As a teenager living with cystic fibrosis (CF), your teen is on the edge of adulthood. It’s the period of time when they’re yearning for independence, but may not yet have the skills to do everything all on their own. Finding a balance between being there for them and taking a step back is key to helping you support your teen as he or she takes on a bigger role in his or her treatment.
With high school comes more demands on your teen's time. And if he or she participates in extracurricular activities, scheduling can be even more challenging. One way to help make treatments a priority is to schedule strategically. Creating and sticking to these routines can help keep the focus on day-to-day teenage life, while helping to make sure your teen stays on top of their treatment. Here are a few ways to plan CF treatments around school activities:
- Work with your teen’s school to have a late start, like a first period study hall. If possible, this will allow your teen to go to school later, so they will have time for their morning treatment routine
- If your teen is on a sports team, put together a plan for sticking to treatments on game days. Your teen's coach or school nurse may help
- Try to combine treatments that require staying still for long periods of time with activities like computer or cellphone time, homework, or playing games
Remember to review your teen’s treatment schedule with his or her healthcare provider before making any changes.
Caring for yourself
Finding time for you
Finding the time to take care of yourself is easier said than done. But doing so can help you be the best you can be for your teen. It can be something as simple as taking a walk, reading a book, or catching up with a friend. Even if it’s just for a few minutes, try to do something that will help you unwind and feel refreshed.
your teen space
Teenagers want to assert their independence, so help them along. Encourage your teen to start taking control of their treatments. Everyone is different, so try to build an appropriate plan for your teen that will meet both of your needs. Here are a few ideas:
- Have your teen schedule his or her doctor appointments
- Encourage your teen to write down any questions or concerns they may have for their doctor. You can even do this together in the waiting room before the appointment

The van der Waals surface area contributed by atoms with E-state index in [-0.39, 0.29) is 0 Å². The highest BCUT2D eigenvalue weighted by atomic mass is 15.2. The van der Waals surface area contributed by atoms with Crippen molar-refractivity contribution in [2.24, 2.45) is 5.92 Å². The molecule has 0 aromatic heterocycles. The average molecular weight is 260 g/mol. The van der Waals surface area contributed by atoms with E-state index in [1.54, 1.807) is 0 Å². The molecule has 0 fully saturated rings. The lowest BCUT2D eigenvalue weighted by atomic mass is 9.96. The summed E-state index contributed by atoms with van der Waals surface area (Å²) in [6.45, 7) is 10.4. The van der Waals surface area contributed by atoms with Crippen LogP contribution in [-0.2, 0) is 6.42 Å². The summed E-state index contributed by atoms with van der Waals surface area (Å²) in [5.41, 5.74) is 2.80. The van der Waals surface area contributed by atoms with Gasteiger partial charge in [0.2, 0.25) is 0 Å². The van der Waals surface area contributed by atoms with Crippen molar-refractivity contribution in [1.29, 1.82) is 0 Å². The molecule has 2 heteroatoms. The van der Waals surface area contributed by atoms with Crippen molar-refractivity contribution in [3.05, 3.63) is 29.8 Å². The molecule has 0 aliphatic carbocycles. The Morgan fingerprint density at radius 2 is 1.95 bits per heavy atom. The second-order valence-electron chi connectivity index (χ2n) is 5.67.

- At doctor appointments, let your teen speak with the doctor alone to bring up any concerns on their own
- Consider giving your teen another task to complete on a regular basis. This may be a good way for them to show that he or she is ready to take on more responsibility
Transitioning Treatment To An Adult Center
If your teen is an older teen, he or she will eventually need to transition from pediatric to adult care. For some, having to get to know a new team can seem like an intimidating experience. This guide is intended to help make the transition easier by going over:
- What you can do to help them to prepare
- Researching medical services in the area before you go
- What your teen can do to prepare
friends about CF
CF is personal. Support your teen’s decision on whether or not they want to tell others about having CF. Let your teen know that if he or she does decide to tell close friends, they can become valuable sources of support. Below are a few tips for you to share with your teen to guide their discussion:
- Start by letting your friends know that you're sharing this information because you care about and trust them
- Encourage them to ask questions, if you feel comfortable
- Explain some of your treatments
- Remind them that, even though you have CF, you're the same friend they've always known
Caring for yourself
For caregivers at work
It’s your choice whether or not you tell coworkers or employers about your child’s CF. But, if you do, you may want to keep your employer updated as your responsibilities for caring for a teen with CF change. Don't forget that the Family and Medical Leave Act (FMLA) provides employees with job-protected and unpaid leave for specific medical and family reasons.
Check out the Resource Library
For the downloadable resources found on this page and others in Navigating Life With CF, visit the Resource Library. There you'll find information for caregivers and people living with CF that you may find helpful.